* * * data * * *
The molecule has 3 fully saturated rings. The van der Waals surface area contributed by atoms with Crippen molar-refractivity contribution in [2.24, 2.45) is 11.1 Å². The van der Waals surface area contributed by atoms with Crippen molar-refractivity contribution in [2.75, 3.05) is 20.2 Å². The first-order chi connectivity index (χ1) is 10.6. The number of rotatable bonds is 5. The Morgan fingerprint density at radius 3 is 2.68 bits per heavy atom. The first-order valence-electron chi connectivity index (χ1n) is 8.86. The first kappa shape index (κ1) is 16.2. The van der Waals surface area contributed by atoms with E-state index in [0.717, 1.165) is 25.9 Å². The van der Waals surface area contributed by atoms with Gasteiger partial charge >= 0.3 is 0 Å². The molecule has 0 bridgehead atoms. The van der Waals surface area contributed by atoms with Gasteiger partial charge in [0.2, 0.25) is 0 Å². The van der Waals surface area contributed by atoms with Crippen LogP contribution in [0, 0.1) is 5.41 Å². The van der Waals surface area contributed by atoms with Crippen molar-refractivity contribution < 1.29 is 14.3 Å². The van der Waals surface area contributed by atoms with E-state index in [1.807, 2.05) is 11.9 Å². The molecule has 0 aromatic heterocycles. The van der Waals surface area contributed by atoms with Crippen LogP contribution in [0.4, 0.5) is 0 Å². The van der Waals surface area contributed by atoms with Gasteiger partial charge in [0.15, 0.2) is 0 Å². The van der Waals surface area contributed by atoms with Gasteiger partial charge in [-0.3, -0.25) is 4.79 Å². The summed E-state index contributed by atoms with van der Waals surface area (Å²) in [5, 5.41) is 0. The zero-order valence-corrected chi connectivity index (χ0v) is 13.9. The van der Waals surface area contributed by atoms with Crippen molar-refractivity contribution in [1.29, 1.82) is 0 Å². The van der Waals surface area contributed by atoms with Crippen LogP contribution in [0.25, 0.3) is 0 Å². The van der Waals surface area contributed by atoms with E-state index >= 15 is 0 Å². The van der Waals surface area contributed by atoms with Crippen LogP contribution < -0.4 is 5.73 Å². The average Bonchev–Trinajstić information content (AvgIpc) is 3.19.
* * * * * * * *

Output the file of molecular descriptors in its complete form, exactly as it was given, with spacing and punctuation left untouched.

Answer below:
The molecule has 3 fully saturated rings. The van der Waals surface area contributed by atoms with Crippen molar-refractivity contribution in [2.24, 2.45) is 11.1 Å². The van der Waals surface area contributed by atoms with Crippen molar-refractivity contribution in [2.75, 3.05) is 20.2 Å². The first-order chi connectivity index (χ1) is 10.6. The number of rotatable bonds is 5. The Morgan fingerprint density at radius 3 is 2.68 bits per heavy atom. The first-order valence-electron chi connectivity index (χ1n) is 8.86. The first kappa shape index (κ1) is 16.2. The van der Waals surface area contributed by atoms with E-state index in [0.717, 1.165) is 25.9 Å². The van der Waals surface area contributed by atoms with Gasteiger partial charge >= 0.3 is 0 Å². The molecule has 0 bridgehead atoms. The van der Waals surface area contributed by atoms with Gasteiger partial charge in [0.2, 0.25) is 0 Å². The van der Waals surface area contributed by atoms with Crippen LogP contribution in [0, 0.1) is 5.41 Å². The van der Waals surface area contributed by atoms with Crippen molar-refractivity contribution < 1.29 is 14.3 Å². The van der Waals surface area contributed by atoms with E-state index in [1.807, 2.05) is 11.9 Å². The molecule has 0 aromatic heterocycles. The van der Waals surface area contributed by atoms with Crippen LogP contribution in [0.4, 0.5) is 0 Å². The van der Waals surface area contributed by atoms with Gasteiger partial charge in [0.15, 0.2) is 0 Å². The van der Waals surface area contributed by atoms with Gasteiger partial charge in [-0.3, -0.25) is 4.79 Å². The summed E-state index contributed by atoms with van der Waals surface area (Å²) in [5, 5.41) is 0. The zero-order valence-corrected chi connectivity index (χ0v) is 13.9. The van der Waals surface area contributed by atoms with Crippen molar-refractivity contribution in [1.29, 1.82) is 0 Å². The van der Waals surface area contributed by atoms with Crippen LogP contribution in [0.25, 0.3) is 0 Å². The van der Waals surface area contributed by atoms with E-state index >= 15 is 0 Å². The van der Waals surface area contributed by atoms with Crippen LogP contribution < -0.4 is 5.73 Å². The average Bonchev–Trinajstić information content (AvgIpc) is 3.19.